Caroline Augusta Foley Rhys Davids
|Born||27 September 1857|
|Died||26 June 1942|
|Alma mater||University College London|
|Fields||Buddhist Studies, P?li.|
|Institutions||School of Oriental Studies (today School of Oriental and African Studies), Victoria University of Manchester (today University of Manchester)|
|Influences||Thomas Rhys Davids|
Caroline Augusta Foley Rhys Davids (1857-1942) was a British writer and translator. She made a contribution to economics before becoming widely known as an editor, translator, and interpreter of Buddhist texts in the P?li language. She was honorary secretary of the P?li Text Society from 1907, and its president from 1923 to 1942.
Caroline Augusta Foley was born on 27 September 1857 in Wadhurst, East Sussex, England to John Foley and Caroline Elizabeth Foley (née Windham). She was born into a family with a long ecclesiastic history: her father, John Foley, served as the vicar of Wadhurst from 1847-88; her grandfather and great grandfather had served as rector of Holt, Worcestershire and vicar of Mordiford, Herefordshire, respectively. Two years before her birth, five of her siblings died within one month in December 1855/January 1856 from diphtheria and are commemorated in the church of St Peter and St Paul, Wadhurst. One surviving brother, John Windham Foley (1848-1926), became a missionary in India and another, Charles Windham Foley (1856-1933), played in three FA Cup Finals for Old Etonians, being on the winning side in 1852; he later had a career as a solicitor.
Rhys Davids was home schooled by her father and then attended University College, London studying philosophy, psychology, and economics (PPE). She completed her BA in 1886 and an MA in philosophy in 1889. During her time at University College, she won both the John Stuart Mill Scholarship and the Joseph Hume Scholarship. It was her psychology tutor George Croom Robertson who "sent her to Professor Rhys Davids", her future husband, to further her interest in Indian philosophy. She also studied Sanskrit and Indian Philosophy with Reinhold Rost. Thomas Rhys Davids was elected a fellow of University College in 1896. Caroline Rhys Davids was awarded an honorary D.Litt. degree by the Victoria University of Manchester (today University of Manchester) in 1919.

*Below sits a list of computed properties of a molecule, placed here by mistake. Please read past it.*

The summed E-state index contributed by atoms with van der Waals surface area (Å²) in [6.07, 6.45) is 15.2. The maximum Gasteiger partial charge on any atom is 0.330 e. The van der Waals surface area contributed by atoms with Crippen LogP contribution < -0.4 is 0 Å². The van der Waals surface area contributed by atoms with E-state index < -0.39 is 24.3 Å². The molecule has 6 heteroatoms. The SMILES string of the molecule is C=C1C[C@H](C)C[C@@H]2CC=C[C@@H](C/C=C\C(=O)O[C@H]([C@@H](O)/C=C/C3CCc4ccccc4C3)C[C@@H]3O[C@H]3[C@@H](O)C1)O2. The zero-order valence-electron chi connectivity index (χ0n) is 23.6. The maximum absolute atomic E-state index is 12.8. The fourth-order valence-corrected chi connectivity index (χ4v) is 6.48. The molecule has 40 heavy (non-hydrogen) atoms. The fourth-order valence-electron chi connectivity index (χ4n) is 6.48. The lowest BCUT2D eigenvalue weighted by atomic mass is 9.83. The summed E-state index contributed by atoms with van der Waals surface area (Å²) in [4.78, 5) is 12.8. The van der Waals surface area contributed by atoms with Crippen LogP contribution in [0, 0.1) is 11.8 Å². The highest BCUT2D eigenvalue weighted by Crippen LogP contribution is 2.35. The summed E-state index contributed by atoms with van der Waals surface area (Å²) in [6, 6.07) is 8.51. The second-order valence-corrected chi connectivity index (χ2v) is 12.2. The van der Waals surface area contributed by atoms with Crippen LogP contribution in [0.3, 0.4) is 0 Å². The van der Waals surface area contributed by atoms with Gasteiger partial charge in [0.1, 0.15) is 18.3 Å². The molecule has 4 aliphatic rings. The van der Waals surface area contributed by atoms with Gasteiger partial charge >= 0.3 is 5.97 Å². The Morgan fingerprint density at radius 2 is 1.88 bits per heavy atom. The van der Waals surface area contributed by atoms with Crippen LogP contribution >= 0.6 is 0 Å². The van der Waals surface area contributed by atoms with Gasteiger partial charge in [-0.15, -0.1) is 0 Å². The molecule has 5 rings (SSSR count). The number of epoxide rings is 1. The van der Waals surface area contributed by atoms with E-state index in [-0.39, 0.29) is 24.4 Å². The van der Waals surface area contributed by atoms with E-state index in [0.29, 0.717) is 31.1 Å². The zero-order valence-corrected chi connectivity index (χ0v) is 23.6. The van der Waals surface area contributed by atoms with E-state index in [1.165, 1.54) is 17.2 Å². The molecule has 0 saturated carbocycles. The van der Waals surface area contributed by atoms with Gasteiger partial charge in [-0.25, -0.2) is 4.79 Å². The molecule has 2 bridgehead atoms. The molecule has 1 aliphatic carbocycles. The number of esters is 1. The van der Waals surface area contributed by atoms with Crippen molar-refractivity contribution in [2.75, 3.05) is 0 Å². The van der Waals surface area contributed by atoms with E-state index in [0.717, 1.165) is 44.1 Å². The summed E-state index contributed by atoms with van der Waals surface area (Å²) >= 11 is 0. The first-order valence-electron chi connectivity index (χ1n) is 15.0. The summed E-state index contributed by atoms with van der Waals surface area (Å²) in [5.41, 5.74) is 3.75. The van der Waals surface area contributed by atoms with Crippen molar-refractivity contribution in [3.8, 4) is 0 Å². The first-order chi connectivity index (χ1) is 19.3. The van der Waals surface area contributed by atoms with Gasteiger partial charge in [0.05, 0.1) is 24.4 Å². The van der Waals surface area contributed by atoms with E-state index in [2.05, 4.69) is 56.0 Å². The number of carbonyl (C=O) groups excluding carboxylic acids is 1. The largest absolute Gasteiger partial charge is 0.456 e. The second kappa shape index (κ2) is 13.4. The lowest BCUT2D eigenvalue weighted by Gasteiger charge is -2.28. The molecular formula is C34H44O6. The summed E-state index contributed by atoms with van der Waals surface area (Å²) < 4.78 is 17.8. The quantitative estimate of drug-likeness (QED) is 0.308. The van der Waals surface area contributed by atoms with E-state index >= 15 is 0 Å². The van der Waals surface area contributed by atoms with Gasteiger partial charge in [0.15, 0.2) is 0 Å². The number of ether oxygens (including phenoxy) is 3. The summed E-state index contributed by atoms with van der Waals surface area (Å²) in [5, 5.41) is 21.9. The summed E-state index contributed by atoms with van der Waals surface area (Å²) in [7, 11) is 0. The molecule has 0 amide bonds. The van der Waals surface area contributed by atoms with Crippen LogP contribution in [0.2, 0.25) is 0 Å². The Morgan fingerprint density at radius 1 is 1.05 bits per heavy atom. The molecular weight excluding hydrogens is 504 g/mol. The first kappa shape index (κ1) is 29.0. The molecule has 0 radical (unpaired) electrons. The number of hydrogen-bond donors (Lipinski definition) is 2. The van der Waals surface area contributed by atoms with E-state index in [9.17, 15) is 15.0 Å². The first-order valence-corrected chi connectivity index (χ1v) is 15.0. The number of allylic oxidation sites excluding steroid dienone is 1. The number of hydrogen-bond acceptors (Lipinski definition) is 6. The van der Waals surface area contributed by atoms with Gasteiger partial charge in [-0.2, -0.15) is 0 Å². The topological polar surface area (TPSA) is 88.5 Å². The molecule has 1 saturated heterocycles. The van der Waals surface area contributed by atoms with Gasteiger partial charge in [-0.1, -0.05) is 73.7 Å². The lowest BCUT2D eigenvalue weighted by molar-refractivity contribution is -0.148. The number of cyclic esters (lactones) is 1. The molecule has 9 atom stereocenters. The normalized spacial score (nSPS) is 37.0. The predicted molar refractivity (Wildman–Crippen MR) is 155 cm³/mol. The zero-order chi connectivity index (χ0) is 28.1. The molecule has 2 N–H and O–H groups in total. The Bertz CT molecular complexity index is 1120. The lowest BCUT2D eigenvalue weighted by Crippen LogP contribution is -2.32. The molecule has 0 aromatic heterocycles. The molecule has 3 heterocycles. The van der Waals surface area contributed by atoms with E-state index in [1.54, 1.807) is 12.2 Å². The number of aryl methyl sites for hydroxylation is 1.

Before moving into Buddhist studies, Rhys Davids made a contribution to Economics. She wrote seventeen entries for Palgrave Dictionary of Political Economy (1894-99/1910), including "Rent of ability," "Science, Economic, as distinguished from art," "Statics, Social, and social dynamics," as well as twelve biographical entries. Her entry, "Fashion, economic influence of," was related to her 1893 Economic Journal article, "Fashion," and reflects an unusual economic interest (see Fullbrook 1998). She also translated articles for the Economic journal from the German, French and Italian, including Carl Menger's influential 1892 article "On the Origin of Money". In 1896 Rhys Davids published two sets of lecture notes by her former teacher and mentor George Croom Robertson: one on psychology and one on philosophy. Rhys Davids was on the editorial board of the Economic Journal from 1891 to 1895.